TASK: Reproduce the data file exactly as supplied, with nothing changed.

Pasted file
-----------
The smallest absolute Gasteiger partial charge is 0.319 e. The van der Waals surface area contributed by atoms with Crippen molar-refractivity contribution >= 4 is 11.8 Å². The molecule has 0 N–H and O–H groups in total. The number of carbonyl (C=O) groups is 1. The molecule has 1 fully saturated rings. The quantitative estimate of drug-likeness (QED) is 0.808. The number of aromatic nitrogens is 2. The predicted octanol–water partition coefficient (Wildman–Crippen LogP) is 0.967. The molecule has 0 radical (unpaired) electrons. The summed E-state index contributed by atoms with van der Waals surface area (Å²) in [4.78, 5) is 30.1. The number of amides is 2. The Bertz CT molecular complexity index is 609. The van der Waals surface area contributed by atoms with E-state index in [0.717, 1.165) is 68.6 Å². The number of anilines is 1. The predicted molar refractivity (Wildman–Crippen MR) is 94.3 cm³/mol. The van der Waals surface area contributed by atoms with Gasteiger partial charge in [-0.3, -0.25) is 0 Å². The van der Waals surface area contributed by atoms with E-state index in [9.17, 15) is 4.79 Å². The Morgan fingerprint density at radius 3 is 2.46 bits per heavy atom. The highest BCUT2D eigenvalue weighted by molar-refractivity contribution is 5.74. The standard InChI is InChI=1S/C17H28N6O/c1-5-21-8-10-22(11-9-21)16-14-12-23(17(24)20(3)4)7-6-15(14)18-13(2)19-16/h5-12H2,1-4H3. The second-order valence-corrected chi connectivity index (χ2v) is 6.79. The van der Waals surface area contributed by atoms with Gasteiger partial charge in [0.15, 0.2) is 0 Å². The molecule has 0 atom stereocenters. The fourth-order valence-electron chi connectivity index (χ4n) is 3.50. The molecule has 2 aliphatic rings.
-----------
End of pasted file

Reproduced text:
The smallest absolute Gasteiger partial charge is 0.319 e. The van der Waals surface area contributed by atoms with Crippen molar-refractivity contribution >= 4 is 11.8 Å². The molecule has 0 N–H and O–H groups in total. The number of carbonyl (C=O) groups is 1. The molecule has 1 fully saturated rings. The quantitative estimate of drug-likeness (QED) is 0.808. The number of aromatic nitrogens is 2. The predicted octanol–water partition coefficient (Wildman–Crippen LogP) is 0.967. The molecule has 0 radical (unpaired) electrons. The summed E-state index contributed by atoms with van der Waals surface area (Å²) in [4.78, 5) is 30.1. The number of amides is 2. The Bertz CT molecular complexity index is 609. The van der Waals surface area contributed by atoms with E-state index in [0.717, 1.165) is 68.6 Å². The number of anilines is 1. The predicted molar refractivity (Wildman–Crippen MR) is 94.3 cm³/mol. The van der Waals surface area contributed by atoms with Gasteiger partial charge in [-0.3, -0.25) is 0 Å². The van der Waals surface area contributed by atoms with E-state index in [9.17, 15) is 4.79 Å². The Morgan fingerprint density at radius 3 is 2.46 bits per heavy atom. The highest BCUT2D eigenvalue weighted by molar-refractivity contribution is 5.74. The standard InChI is InChI=1S/C17H28N6O/c1-5-21-8-10-22(11-9-21)16-14-12-23(17(24)20(3)4)7-6-15(14)18-13(2)19-16/h5-12H2,1-4H3. The second-order valence-corrected chi connectivity index (χ2v) is 6.79. The van der Waals surface area contributed by atoms with Gasteiger partial charge in [0.15, 0.2) is 0 Å². The molecule has 0 atom stereocenters. The fourth-order valence-electron chi connectivity index (χ4n) is 3.50. The molecule has 2 aliphatic rings.